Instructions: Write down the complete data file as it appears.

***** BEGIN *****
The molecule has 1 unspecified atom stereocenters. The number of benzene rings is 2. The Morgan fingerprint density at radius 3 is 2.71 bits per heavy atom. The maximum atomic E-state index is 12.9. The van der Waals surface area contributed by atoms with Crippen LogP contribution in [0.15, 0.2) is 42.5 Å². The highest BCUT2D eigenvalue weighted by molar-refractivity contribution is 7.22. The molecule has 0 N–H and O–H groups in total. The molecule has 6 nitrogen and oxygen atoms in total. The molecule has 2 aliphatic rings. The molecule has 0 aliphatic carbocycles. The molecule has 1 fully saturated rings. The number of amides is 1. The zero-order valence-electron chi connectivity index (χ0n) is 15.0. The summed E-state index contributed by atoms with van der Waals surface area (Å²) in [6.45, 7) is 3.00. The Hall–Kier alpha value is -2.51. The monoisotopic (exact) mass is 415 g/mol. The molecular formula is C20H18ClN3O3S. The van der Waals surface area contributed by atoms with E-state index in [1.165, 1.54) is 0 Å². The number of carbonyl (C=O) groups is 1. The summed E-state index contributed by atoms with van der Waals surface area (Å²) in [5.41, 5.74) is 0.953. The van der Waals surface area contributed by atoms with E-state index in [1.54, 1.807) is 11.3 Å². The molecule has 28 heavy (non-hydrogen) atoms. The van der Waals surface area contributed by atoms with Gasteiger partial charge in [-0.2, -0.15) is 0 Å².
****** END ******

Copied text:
The molecule has 1 unspecified atom stereocenters. The number of benzene rings is 2. The Morgan fingerprint density at radius 3 is 2.71 bits per heavy atom. The maximum atomic E-state index is 12.9. The van der Waals surface area contributed by atoms with Crippen LogP contribution in [0.15, 0.2) is 42.5 Å². The highest BCUT2D eigenvalue weighted by molar-refractivity contribution is 7.22. The molecule has 0 N–H and O–H groups in total. The molecule has 6 nitrogen and oxygen atoms in total. The molecule has 2 aliphatic rings. The molecule has 0 aliphatic carbocycles. The molecule has 1 fully saturated rings. The number of amides is 1. The zero-order valence-electron chi connectivity index (χ0n) is 15.0. The summed E-state index contributed by atoms with van der Waals surface area (Å²) in [6.45, 7) is 3.00. The Hall–Kier alpha value is -2.51. The monoisotopic (exact) mass is 415 g/mol. The molecular formula is C20H18ClN3O3S. The van der Waals surface area contributed by atoms with E-state index in [1.165, 1.54) is 0 Å². The number of carbonyl (C=O) groups is 1. The summed E-state index contributed by atoms with van der Waals surface area (Å²) in [5.41, 5.74) is 0.953. The van der Waals surface area contributed by atoms with E-state index in [1.54, 1.807) is 11.3 Å². The molecule has 28 heavy (non-hydrogen) atoms. The van der Waals surface area contributed by atoms with Gasteiger partial charge in [-0.2, -0.15) is 0 Å².